It could have been a scene straight out of a film, except that it wasn’t, Terry Prone. Farmer Matt Rogers, from the Naul, in north Co Dublin, courteously responded to questions from journalists at his padlocked front gate.
They wanted to know what it was like to be part of a small family syndicate that won €175m in the Lottery. It was, he told them sadly, like being in jail.
“I was happy at the start,” he told the Sunday World. “But now, with all this... It’s a lot to take in.”
Then he remembered that his sister had previously telephoned him to tell him to keep it zipped, and realised that even this tiny comment would show he had failed to obey orders. He left the journalists and trudged back to his modest home.
I’ve been asked a lot this week about how I’d advise winners of Euromillions to manage the communication of their good fortune, and the first point I’d make is that it’s too late now. They needed to plan ahead. Before you buy a lottery ticket, imagine what it would be like to win. If you win a measly three mill, it’s not a huge threat to your way of life and self-definition, but if you win nearly two hundred mill, that is a very different kettle of potentially stinky fish.
The curious thing is that many of the people in radio vox pops last week took a positive view of the jackpot being won by a syndicate, on the basis that several members of a family would do well, rather than one being overwhelmed by the scale of the win. In PR terms, however, a syndicate is a bad thing. It goes back to the old mafia saying that three people can keep a secret if two of them are dead. Winning the lottery is a secret you want to keep.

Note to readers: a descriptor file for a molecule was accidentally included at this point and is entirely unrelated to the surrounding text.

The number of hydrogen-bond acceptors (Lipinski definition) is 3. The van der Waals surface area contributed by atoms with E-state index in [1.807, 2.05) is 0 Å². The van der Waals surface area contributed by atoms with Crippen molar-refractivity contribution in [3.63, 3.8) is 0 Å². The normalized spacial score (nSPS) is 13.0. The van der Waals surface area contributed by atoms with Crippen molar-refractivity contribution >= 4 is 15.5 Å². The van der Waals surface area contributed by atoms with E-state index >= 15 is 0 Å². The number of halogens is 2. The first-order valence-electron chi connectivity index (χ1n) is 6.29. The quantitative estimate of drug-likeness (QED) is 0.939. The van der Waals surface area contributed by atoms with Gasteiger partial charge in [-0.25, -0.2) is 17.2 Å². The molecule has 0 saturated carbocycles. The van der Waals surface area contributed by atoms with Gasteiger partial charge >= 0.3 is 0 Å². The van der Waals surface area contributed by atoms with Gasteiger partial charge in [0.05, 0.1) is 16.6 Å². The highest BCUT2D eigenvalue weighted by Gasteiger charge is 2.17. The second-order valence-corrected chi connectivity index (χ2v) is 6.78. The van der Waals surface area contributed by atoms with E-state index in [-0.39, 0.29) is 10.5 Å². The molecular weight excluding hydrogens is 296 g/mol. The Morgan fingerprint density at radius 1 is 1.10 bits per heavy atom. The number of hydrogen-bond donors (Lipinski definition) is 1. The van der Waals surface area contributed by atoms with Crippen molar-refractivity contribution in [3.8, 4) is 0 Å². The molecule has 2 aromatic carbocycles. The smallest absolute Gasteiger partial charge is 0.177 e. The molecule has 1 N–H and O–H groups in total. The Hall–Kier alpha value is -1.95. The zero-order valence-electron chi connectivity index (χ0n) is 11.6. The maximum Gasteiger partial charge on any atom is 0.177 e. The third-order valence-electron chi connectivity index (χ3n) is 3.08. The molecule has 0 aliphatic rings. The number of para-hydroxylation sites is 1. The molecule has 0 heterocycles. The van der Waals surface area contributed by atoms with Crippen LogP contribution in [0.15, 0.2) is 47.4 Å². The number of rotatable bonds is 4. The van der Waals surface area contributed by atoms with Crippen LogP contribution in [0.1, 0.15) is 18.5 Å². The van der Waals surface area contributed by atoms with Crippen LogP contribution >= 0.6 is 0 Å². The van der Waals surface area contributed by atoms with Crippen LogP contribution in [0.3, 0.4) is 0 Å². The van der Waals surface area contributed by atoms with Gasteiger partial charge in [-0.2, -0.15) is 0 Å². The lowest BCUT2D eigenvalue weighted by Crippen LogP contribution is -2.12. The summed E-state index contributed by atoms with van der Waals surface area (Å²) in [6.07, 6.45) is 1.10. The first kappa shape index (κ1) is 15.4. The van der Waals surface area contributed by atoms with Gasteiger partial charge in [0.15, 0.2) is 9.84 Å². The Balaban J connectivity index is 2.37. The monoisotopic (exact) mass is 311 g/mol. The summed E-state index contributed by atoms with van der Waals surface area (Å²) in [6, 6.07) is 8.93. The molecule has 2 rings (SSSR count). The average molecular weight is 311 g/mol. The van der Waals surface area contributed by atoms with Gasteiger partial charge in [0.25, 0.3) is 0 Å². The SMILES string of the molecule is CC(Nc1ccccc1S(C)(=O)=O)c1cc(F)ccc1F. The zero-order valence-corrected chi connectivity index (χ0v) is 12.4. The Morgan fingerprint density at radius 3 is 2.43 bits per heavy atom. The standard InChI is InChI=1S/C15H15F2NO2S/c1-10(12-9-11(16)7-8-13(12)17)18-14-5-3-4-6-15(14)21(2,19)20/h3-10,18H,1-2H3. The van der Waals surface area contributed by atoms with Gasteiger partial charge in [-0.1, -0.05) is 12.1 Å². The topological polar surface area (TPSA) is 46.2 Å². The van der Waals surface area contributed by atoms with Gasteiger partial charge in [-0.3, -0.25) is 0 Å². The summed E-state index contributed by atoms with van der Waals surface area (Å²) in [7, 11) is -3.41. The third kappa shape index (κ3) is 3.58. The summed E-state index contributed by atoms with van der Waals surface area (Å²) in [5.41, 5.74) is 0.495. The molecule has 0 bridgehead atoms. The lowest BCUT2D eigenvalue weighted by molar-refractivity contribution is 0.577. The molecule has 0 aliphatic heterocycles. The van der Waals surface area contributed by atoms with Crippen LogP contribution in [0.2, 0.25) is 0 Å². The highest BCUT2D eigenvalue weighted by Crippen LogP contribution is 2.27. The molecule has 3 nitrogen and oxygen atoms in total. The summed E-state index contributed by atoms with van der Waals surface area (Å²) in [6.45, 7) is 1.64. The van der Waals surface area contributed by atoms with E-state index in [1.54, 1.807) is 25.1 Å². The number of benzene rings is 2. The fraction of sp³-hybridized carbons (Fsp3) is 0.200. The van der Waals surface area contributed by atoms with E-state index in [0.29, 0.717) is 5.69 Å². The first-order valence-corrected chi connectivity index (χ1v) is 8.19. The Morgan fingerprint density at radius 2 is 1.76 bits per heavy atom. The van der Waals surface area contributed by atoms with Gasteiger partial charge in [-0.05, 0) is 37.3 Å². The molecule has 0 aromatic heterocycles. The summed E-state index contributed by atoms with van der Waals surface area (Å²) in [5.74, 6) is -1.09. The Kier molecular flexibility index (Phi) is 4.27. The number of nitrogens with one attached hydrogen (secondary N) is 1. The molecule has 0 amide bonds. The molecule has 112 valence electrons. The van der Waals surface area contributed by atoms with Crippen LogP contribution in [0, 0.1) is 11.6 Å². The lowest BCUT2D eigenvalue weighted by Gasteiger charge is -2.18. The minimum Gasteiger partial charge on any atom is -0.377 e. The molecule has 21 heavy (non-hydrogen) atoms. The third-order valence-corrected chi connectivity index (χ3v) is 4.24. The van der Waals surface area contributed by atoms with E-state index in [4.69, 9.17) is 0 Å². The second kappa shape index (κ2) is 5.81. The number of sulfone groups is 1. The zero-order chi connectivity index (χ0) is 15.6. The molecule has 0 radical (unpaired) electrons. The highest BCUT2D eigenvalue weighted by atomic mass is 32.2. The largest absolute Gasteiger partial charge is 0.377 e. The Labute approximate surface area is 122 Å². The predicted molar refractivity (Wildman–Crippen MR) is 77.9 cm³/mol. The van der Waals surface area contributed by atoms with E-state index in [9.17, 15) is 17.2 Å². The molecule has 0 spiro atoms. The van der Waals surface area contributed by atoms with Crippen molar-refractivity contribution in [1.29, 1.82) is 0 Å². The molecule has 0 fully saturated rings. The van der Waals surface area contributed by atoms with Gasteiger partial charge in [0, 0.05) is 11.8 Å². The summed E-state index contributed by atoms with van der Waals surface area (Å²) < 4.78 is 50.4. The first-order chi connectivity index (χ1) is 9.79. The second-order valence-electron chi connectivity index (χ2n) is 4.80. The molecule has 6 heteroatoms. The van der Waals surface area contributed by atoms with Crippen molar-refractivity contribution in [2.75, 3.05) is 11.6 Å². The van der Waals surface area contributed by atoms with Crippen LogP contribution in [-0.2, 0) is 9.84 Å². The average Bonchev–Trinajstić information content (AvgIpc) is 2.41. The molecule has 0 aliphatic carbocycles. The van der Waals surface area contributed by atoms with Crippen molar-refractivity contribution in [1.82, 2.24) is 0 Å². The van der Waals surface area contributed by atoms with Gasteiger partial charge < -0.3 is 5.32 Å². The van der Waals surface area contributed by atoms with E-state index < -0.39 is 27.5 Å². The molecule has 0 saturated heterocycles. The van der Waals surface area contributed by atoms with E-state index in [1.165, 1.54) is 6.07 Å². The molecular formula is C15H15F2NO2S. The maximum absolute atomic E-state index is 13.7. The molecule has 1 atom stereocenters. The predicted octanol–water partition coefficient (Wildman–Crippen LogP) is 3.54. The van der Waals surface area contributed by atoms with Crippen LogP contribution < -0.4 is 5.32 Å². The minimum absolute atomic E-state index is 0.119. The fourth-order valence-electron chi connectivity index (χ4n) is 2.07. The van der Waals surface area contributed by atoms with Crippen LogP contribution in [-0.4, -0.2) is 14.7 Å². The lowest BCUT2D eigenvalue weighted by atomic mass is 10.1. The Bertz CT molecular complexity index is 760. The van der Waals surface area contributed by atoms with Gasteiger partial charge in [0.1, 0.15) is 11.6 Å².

Look at the alternative. The National Lottery, according to spokeswoman Miriam Donohoe, will not pressure any winner to go public. Of course, the Lottery would be thrilled skinny if the winners in this case did go public. Her point was that the Lottery leaves it up to winners to be private or public about it.
Now, the best PR advice to the winners would be to be obsessively private about it. What’s the advantage to pictures of shaken champagne hosing out of a bottle and family members clutching an oversized cheque that has the scale of their win emblazoned across it?
Many younger people might not know what the cheque actually is, since so few people today use them. But winners stump up for the photo-shoot.
The more valuable part of their visit to Lottery HQ is the tutorial on how to manage their finances, but, inevitably, the one outsiders remember is the picture.
For years to come, whenever something bad happens to those winners, the picture gets rerun. So, if the marriage of a pair of winners fails, or one of their children is done for DUI, or a business they start falls on its face, up will come the photograph of the happy ‘before’ to contrast with the less-happy ‘after’. Hostage to fortune, innocently offered up.
Individual winners of vast sums can keep it a secret. Syndicates rarely, if ever. A syndicate multiplies the chances of someone wanting to talk. Each member of a syndicate has their own family, whom they tell and who are subsequently overheard sharing the news with a trusted friend, and that’s the secret blown wide-open, right there.